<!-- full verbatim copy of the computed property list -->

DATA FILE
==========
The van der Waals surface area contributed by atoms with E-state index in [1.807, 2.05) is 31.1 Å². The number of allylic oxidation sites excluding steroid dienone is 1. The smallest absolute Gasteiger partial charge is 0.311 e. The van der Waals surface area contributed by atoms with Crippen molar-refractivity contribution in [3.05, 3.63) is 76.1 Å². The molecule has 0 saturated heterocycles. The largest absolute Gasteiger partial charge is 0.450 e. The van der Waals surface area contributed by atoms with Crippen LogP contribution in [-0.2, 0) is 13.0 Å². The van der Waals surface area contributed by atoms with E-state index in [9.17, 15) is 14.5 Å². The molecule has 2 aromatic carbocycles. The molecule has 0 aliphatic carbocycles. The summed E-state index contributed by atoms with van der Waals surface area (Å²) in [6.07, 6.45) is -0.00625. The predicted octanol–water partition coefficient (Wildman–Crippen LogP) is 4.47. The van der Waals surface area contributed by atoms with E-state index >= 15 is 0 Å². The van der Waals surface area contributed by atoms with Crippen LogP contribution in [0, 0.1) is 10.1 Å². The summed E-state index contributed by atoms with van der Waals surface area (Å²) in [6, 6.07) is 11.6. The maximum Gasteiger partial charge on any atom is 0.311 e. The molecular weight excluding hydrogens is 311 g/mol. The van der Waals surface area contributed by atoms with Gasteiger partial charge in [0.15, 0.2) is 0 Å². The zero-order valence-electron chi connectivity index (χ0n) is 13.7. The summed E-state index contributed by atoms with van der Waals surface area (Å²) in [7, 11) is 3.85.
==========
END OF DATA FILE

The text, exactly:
The van der Waals surface area contributed by atoms with E-state index in [1.807, 2.05) is 31.1 Å². The number of allylic oxidation sites excluding steroid dienone is 1. The smallest absolute Gasteiger partial charge is 0.311 e. The van der Waals surface area contributed by atoms with Crippen molar-refractivity contribution in [3.05, 3.63) is 76.1 Å². The molecule has 0 saturated heterocycles. The largest absolute Gasteiger partial charge is 0.450 e. The van der Waals surface area contributed by atoms with Crippen LogP contribution in [-0.2, 0) is 13.0 Å². The van der Waals surface area contributed by atoms with E-state index in [9.17, 15) is 14.5 Å². The molecule has 2 aromatic carbocycles. The molecule has 0 aliphatic carbocycles. The summed E-state index contributed by atoms with van der Waals surface area (Å²) in [6.07, 6.45) is -0.00625. The predicted octanol–water partition coefficient (Wildman–Crippen LogP) is 4.47. The van der Waals surface area contributed by atoms with E-state index >= 15 is 0 Å². The van der Waals surface area contributed by atoms with Crippen LogP contribution in [0, 0.1) is 10.1 Å². The summed E-state index contributed by atoms with van der Waals surface area (Å²) in [6, 6.07) is 11.6. The maximum Gasteiger partial charge on any atom is 0.311 e. The molecular weight excluding hydrogens is 311 g/mol. The van der Waals surface area contributed by atoms with Gasteiger partial charge in [0.15, 0.2) is 0 Å². The zero-order valence-electron chi connectivity index (χ0n) is 13.7. The summed E-state index contributed by atoms with van der Waals surface area (Å²) in [7, 11) is 3.85.